Riffing on the same song thousands of times a day may not be most men’s idea of how to get the girl, but for the common yellowthroat warbler, it’s music to the lady birds’ ears.
Scientists from the University of California, Davis, recorded nearly 119,000 different variations of the male yellowthroat’s mating song. Call it nature’s ultimate mixtape.
The study, published Oct. 22 in the journal Proceedings of the Royal Society B, showed that males pay attention to what’s happening up to a quarter-mile away and change their singing behaviors to match when neighboring females are fertile.
“We knew that birds were paying attention to what was going on in their own territory, but to be paying attention to a whole neighborhood of complex social interactions and then responding to it is kind of surprising,” said lead author Conor Taff, a postdoctoral fellow in the UC Davis Department of Wildlife, Fisheries and Conservation Biology. He conducted the study as a graduate student in the Department of Evolution and Ecology.
Taff and his colleagues used automatic recording devices strapped to trees at a field site near Saratoga Springs, New York, to record over a thousand hours of songs. Using a spectrogram, they identified 118,472 songs sung by 26 males over two breeding seasons. Taff said one male sang 2,000 songs in one day. (Technically, the common yellowthroat sings one “song” but with thousands of slight variations.)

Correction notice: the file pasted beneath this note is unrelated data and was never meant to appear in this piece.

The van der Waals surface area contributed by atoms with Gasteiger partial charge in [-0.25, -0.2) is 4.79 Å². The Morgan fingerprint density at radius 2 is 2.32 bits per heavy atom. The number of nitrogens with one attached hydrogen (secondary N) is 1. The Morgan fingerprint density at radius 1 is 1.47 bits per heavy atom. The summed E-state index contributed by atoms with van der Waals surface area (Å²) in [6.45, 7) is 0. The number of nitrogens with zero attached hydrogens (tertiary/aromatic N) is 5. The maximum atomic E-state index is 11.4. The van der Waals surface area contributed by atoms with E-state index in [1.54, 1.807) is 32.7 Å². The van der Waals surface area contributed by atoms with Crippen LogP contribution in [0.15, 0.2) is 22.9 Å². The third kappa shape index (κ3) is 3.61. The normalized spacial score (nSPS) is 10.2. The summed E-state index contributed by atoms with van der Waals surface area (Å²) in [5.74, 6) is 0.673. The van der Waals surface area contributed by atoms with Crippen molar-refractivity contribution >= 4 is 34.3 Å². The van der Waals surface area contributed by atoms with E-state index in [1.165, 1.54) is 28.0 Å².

Previous research has established that many songbirds, including common yellowthroats, are socially monogamous but genetically promiscuous. They have a social mate with whom they raise their young and co-defend their territory. But DNA evidence has shown that more than one male typically sires the eggs in one female’s nest.
This study goes a step further, showing that even while the males have a social mate, they are cuing in on when nearby females are fertile and adjusting the number of songs they sing to attract them. Conversely, when their own mate is fertile, the honeymoon is over -- they rarely sing at all. Instead, they closely follow behind her. Taff said this may be to ward off other males that are cuing in to the female's fertility.
“Elaborate displays and sexual signals are pervasive features of the natural world,” said Taff. “Examining them provides a chance to look at how social interactions evolve.”
The study received funding from the Explorer’s Club, Society for the Study of Evolution, the UC Davis Animal Behavior Graduate Group and the National Science Foundation.
Kat Kerlin, Research news (emphasis on environmental sciences), 530-750-9195, email@example.com
Conor Taff, Wildlife, Fish and Conservation Biology, (518) 332-3983, firstname.lastname@example.org